"Steal one from someone else," suggested Trent.
"He fin' out jess sam'," objected the half-breed, obstinately. "You don' know heem. He mak' you geev yourself away, when he lak' do dat." The smile had left the man's face. This was evidently too serious a matter to be taken lightly.
"Well, come with me, then," urged Ned Trent, with some impatience. "A thousand dollars I'll give you. With that you can be rich somewhere else."
But the man was becoming more and more uneasy, glancing furtively from left to right and back again, in an evident panic lest the conversation be overheard, although the nearest dwelling-house was a score of yards distant.
"Hush," he whispered. "You mustn't talk lak' dat. Dose ole man fin' you out. You can' hide away from heem. Ole tam long ago, Pierre Cadotte is stole feefteen skin of de otter--de sea-otter--and he is sol' dem on Winnipeg. He is get 'bout t'ousand beaver--five hunder' dollar. Den he is mak' dose longue voyage wes'--ver' far wes'--on dit Peace Reever. He is mak' heem dose cabane, w'ere he is leev long tam wid wan man of Mackenzie. He is call it hees nam' Dick Henderson. I is meet Dick Henderson on Winnipeg las' year, w'en I mak' paddle on dem Factor Brigade, an' dose High Commissionaire. He is tol' me wan night pret' late he wake up all de queeck he can w'en he is hear wan noise in dose cabane, an' he is see wan Injun, lak' phantome 'gainst de moon to de door. Dick Henderson he is 'sleep, he don' know w'at he mus' do. Does Injun is step ver' sof' an' go on bunk of Pierre Cadotte. Pierre Cadotte is mak' de beeg cry. Dick Henderson say he no see dose Injun no more, an' he fin' de door shut. Ba Pierre Cadotte, she's go dead. He is mak' wan beeg hole in hees ches'."
"Some enemy, some robber frightened away because the Henderson man woke up, probably," suggested Ned Trent.
The half-breed laid his hand impressively on the other's arm and leaned forward until his bright black eyes were within a foot of the other's face.
"W'en dose Injun is stan' heem in de moonlight, Dick Henderson is see hees face. Dick Henderson is know all dose Injun. He is tole me dat Injun is not Peace Reever Injun. Dick Henderson is say dose Injun is Ojibway Injun--Ojibway Injun two t'ousand mile wes'--on Peace Reever! Dat's curi's!"
"I was tell you nodder story--" went on Achille, after a moment.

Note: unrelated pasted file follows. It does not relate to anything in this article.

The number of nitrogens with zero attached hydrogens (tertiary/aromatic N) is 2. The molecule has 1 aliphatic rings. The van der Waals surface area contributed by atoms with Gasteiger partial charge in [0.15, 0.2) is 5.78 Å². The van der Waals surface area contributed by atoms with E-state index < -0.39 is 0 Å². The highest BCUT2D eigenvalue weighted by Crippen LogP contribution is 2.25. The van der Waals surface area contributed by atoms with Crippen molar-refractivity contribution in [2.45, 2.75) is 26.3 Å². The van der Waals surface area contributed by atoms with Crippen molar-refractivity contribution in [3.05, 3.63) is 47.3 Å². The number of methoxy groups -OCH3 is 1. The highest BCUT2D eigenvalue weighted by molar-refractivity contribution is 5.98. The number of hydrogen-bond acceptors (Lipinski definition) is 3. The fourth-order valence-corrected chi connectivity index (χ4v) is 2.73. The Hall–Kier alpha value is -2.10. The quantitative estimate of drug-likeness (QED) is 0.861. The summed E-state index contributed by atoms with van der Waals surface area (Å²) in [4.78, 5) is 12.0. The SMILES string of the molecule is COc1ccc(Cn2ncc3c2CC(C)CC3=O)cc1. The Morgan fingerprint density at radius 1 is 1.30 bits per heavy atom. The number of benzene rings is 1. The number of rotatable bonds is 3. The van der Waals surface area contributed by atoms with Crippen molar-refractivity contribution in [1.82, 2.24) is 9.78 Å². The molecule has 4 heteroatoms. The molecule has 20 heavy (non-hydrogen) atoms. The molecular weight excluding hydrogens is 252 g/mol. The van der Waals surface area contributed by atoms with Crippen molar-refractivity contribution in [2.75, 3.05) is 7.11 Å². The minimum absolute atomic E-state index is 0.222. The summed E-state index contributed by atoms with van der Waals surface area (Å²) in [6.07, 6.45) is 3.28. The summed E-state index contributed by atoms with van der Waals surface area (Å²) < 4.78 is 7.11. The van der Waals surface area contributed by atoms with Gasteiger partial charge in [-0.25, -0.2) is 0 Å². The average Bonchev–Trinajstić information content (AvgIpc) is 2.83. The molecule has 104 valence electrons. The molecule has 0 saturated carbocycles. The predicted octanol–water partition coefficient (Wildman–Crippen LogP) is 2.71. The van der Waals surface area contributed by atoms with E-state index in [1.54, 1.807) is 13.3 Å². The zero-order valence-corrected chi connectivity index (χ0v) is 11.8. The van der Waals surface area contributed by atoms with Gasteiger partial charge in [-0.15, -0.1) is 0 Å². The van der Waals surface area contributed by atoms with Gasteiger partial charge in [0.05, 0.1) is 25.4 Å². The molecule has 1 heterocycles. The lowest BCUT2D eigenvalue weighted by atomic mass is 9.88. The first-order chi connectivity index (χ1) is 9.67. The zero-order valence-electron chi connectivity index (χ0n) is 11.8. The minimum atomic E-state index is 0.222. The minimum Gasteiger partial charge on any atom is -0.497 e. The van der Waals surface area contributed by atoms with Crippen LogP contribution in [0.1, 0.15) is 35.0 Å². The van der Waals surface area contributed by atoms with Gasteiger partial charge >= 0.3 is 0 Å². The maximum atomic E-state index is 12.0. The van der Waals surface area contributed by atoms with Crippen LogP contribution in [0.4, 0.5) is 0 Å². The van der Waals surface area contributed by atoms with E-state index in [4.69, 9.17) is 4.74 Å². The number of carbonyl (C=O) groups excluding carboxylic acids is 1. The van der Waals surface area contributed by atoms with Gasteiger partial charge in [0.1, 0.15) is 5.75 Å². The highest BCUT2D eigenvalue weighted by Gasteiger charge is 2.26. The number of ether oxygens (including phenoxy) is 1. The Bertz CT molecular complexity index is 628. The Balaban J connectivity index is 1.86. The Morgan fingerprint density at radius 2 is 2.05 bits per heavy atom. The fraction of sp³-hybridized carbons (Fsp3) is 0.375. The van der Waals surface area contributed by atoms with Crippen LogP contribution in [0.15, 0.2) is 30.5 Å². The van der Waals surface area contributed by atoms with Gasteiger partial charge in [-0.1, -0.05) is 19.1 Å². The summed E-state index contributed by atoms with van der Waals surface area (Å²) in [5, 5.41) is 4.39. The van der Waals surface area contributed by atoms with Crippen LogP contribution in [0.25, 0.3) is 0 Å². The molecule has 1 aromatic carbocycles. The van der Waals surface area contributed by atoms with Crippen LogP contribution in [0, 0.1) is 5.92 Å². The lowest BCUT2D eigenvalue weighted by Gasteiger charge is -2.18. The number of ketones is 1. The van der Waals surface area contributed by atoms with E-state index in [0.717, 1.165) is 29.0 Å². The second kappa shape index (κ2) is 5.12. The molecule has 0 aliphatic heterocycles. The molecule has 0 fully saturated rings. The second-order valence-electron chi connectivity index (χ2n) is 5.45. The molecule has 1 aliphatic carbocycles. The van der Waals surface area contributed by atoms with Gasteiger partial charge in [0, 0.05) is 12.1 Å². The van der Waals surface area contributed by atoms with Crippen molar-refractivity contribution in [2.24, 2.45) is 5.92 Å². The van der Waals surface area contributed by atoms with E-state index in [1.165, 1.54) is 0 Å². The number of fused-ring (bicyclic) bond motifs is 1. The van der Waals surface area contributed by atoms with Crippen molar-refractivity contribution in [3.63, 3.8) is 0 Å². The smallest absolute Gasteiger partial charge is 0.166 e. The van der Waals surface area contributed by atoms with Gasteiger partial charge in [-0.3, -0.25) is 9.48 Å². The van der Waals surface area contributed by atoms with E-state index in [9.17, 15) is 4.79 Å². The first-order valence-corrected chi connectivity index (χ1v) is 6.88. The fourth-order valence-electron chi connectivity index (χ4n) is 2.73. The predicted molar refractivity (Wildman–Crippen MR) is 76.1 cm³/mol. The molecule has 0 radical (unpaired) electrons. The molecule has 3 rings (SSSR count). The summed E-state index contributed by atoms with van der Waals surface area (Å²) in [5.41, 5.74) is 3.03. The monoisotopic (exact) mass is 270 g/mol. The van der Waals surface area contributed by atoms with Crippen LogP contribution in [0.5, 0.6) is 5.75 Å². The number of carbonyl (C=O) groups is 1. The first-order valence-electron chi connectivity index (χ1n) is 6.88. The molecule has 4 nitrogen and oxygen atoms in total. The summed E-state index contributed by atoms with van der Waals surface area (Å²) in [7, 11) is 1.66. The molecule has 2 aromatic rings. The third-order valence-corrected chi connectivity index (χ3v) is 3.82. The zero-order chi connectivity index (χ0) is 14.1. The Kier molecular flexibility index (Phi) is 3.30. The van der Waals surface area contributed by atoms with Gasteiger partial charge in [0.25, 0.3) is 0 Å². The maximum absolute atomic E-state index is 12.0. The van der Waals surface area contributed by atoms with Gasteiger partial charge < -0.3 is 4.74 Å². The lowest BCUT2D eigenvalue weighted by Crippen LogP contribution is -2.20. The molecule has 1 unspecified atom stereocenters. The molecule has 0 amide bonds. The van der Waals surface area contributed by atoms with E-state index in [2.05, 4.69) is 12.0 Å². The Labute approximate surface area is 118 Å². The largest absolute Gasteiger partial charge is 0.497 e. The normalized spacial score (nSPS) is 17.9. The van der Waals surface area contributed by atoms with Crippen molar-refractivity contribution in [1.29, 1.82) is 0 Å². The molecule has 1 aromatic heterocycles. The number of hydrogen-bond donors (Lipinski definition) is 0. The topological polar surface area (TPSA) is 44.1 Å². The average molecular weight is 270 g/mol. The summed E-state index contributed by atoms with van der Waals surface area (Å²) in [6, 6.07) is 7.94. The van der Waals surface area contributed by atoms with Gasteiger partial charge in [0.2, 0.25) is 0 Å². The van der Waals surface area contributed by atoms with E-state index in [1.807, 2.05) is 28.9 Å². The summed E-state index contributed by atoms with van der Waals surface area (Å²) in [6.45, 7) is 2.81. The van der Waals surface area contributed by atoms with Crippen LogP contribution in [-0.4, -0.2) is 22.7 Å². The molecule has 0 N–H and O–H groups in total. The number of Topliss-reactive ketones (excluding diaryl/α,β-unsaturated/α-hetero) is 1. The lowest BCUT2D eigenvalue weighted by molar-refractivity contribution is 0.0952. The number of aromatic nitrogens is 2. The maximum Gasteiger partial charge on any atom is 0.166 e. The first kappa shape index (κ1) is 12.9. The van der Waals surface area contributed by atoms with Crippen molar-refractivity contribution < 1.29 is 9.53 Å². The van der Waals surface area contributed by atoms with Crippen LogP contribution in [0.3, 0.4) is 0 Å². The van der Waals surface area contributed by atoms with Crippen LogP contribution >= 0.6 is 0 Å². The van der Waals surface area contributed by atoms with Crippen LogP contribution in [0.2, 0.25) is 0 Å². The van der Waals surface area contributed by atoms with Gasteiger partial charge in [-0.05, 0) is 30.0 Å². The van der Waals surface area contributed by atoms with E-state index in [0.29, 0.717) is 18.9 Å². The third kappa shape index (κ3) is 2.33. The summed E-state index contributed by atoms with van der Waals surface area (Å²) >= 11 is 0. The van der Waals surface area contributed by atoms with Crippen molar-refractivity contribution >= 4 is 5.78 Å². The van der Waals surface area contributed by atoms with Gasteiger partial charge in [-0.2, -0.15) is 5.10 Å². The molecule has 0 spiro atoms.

"Never mind," interrupted the Trader. "I believe you."
"Maybee," said Achille cheerfully, "you stan' some show--not moche--eef he sen' you out pret' queeck. Does small perdrix is yonge, an' dose duck. Maybee you is catch dem, maybee you is keel dem wit' bow an' arrow. Dat's not beeg chance. You mus' geev dose coureurs de bois de sleep w'en you arrive. Voila, I geev you my knife!"
He glanced rapidly to right and left, then slipped a small object into the stranger's hand.
"Ba, I t'ink does ole man is know dat. I t'ink he kip you here till tam w'en dose perdrix and duck is all grow up beeg' nuff so he can fly."
"I'm not watched," said the young man in eager tones; "I'll slip away to-night."
"Dat no good," objected Picard. "W'at you do? S'pose you do dat, dose coureurs keel you toute suite. Dey is have good excuse, an' you is have nothing to mak' de fight. You sleep away, and dose ole man is sen' out plaintee Injun. Dey is fine you sure. Ba, eef he sen' you out, den he sen' onlee two Injun. Maybee you fight dem; I don' know. Non, mon ami, eef you is wan' get away w'en dose ole man he don' know eet, you mus' have dose carabine. Den you is have wan leetle chance. Ba, eef you is not have heem dose carabine, you mus' need dose leetle grub he geev you, and not plaintee Injun follow you, onlee two."
"And I cannot get the rifle."
"An' dose ole man is don' sen' you out till eet is too late for mak' de grub on de fores'. Dat's w'at I t'ink. Dat ees not fonny for you."
Ned Trent's eyes were almost black with thought. Suddenly he threw his head up.
"I'll make him send me out now," he asserted confidently.
"How you mak' eet him?"
"I'll talk turkey to him till he's so mad he can't see straight. Then maybe he'll send me out right away."
"How you mak' eet him so mad?" inquired Picard, with mild curiosity.
"Never you mind--I'll do it."
"Ba oui," ruminated Picard, "He is get mad pret' queeck. I t'ink p'raps dat plan he go all right. You was get heem mad plaintee easy. Den maybee he is sen' you out toute suite--maybee he is shoot you."
"I'll take the chances--my friend."
"Ba oui," shrugged Achille Picard, "eet is wan chance."
He commenced to roll another cigarette.